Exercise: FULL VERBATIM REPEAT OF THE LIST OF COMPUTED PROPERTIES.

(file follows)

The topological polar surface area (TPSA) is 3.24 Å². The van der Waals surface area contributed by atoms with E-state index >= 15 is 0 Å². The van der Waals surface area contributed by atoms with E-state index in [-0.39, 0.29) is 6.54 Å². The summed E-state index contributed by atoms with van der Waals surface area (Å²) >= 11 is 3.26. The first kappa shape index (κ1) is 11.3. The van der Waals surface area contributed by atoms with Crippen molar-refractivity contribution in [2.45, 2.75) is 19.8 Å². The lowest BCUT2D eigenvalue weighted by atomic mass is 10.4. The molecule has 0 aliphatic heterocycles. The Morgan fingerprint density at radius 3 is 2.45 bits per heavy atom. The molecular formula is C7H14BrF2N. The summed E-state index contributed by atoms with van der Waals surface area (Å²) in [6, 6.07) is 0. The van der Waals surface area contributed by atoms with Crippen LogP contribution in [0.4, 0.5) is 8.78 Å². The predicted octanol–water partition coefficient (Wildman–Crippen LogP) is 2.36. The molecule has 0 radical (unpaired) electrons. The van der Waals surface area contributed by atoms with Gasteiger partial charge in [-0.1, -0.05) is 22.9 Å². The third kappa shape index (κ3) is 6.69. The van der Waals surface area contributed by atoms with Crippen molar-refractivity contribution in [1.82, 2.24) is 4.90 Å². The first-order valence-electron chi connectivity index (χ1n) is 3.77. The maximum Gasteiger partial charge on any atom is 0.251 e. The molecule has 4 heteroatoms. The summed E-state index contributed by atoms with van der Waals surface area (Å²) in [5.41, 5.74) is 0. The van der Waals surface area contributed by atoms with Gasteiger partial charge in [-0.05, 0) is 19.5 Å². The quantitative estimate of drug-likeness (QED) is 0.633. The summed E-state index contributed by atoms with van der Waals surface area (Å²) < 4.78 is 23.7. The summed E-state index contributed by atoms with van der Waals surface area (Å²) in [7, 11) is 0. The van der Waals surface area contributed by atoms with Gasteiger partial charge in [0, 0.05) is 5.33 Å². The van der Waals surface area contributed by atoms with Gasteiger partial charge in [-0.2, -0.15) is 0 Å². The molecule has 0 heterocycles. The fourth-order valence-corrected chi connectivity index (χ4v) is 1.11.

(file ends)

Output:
The topological polar surface area (TPSA) is 3.24 Å². The van der Waals surface area contributed by atoms with E-state index >= 15 is 0 Å². The van der Waals surface area contributed by atoms with E-state index in [-0.39, 0.29) is 6.54 Å². The summed E-state index contributed by atoms with van der Waals surface area (Å²) >= 11 is 3.26. The first kappa shape index (κ1) is 11.3. The van der Waals surface area contributed by atoms with Crippen molar-refractivity contribution in [2.45, 2.75) is 19.8 Å². The lowest BCUT2D eigenvalue weighted by atomic mass is 10.4. The molecule has 0 aliphatic heterocycles. The Morgan fingerprint density at radius 3 is 2.45 bits per heavy atom. The molecular formula is C7H14BrF2N. The summed E-state index contributed by atoms with van der Waals surface area (Å²) in [6, 6.07) is 0. The van der Waals surface area contributed by atoms with Crippen LogP contribution in [0.4, 0.5) is 8.78 Å². The predicted octanol–water partition coefficient (Wildman–Crippen LogP) is 2.36. The molecule has 0 radical (unpaired) electrons. The van der Waals surface area contributed by atoms with Gasteiger partial charge in [-0.1, -0.05) is 22.9 Å². The third kappa shape index (κ3) is 6.69. The van der Waals surface area contributed by atoms with Crippen molar-refractivity contribution in [1.82, 2.24) is 4.90 Å². The first-order valence-electron chi connectivity index (χ1n) is 3.77. The maximum Gasteiger partial charge on any atom is 0.251 e. The molecule has 4 heteroatoms. The summed E-state index contributed by atoms with van der Waals surface area (Å²) in [5.41, 5.74) is 0. The van der Waals surface area contributed by atoms with Gasteiger partial charge in [-0.05, 0) is 19.5 Å². The quantitative estimate of drug-likeness (QED) is 0.633. The summed E-state index contributed by atoms with van der Waals surface area (Å²) < 4.78 is 23.7. The summed E-state index contributed by atoms with van der Waals surface area (Å²) in [7, 11) is 0. The van der Waals surface area contributed by atoms with Gasteiger partial charge in [0, 0.05) is 5.33 Å². The van der Waals surface area contributed by atoms with Gasteiger partial charge in [-0.2, -0.15) is 0 Å². The molecule has 0 heterocycles. The fourth-order valence-corrected chi connectivity index (χ4v) is 1.11.